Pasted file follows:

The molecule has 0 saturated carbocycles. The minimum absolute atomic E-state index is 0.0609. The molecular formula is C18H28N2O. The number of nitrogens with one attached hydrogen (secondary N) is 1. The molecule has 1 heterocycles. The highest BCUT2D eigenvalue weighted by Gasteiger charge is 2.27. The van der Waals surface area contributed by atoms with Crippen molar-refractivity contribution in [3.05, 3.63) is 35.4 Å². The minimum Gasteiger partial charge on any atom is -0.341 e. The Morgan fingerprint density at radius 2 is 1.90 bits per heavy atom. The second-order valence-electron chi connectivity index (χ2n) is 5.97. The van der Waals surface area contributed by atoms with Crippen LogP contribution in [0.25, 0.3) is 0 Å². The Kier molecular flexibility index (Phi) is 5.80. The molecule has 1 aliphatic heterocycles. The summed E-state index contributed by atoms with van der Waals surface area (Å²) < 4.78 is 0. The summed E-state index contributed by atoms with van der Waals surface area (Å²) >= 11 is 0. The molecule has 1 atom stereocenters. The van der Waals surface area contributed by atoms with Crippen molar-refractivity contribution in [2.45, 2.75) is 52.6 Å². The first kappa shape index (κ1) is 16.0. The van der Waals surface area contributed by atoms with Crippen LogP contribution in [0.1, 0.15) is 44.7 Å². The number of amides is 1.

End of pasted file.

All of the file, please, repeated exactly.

The molecule has 0 saturated carbocycles. The minimum absolute atomic E-state index is 0.0609. The molecular formula is C18H28N2O. The number of nitrogens with one attached hydrogen (secondary N) is 1. The molecule has 1 heterocycles. The highest BCUT2D eigenvalue weighted by Gasteiger charge is 2.27. The van der Waals surface area contributed by atoms with Crippen molar-refractivity contribution in [3.05, 3.63) is 35.4 Å². The minimum Gasteiger partial charge on any atom is -0.341 e. The Morgan fingerprint density at radius 2 is 1.90 bits per heavy atom. The second-order valence-electron chi connectivity index (χ2n) is 5.97. The van der Waals surface area contributed by atoms with Crippen LogP contribution in [0.25, 0.3) is 0 Å². The Kier molecular flexibility index (Phi) is 5.80. The molecule has 1 aliphatic heterocycles. The summed E-state index contributed by atoms with van der Waals surface area (Å²) < 4.78 is 0. The summed E-state index contributed by atoms with van der Waals surface area (Å²) >= 11 is 0. The molecule has 1 atom stereocenters. The van der Waals surface area contributed by atoms with Crippen molar-refractivity contribution in [2.45, 2.75) is 52.6 Å². The first kappa shape index (κ1) is 16.0. The van der Waals surface area contributed by atoms with Crippen LogP contribution in [0.1, 0.15) is 44.7 Å². The number of amides is 1.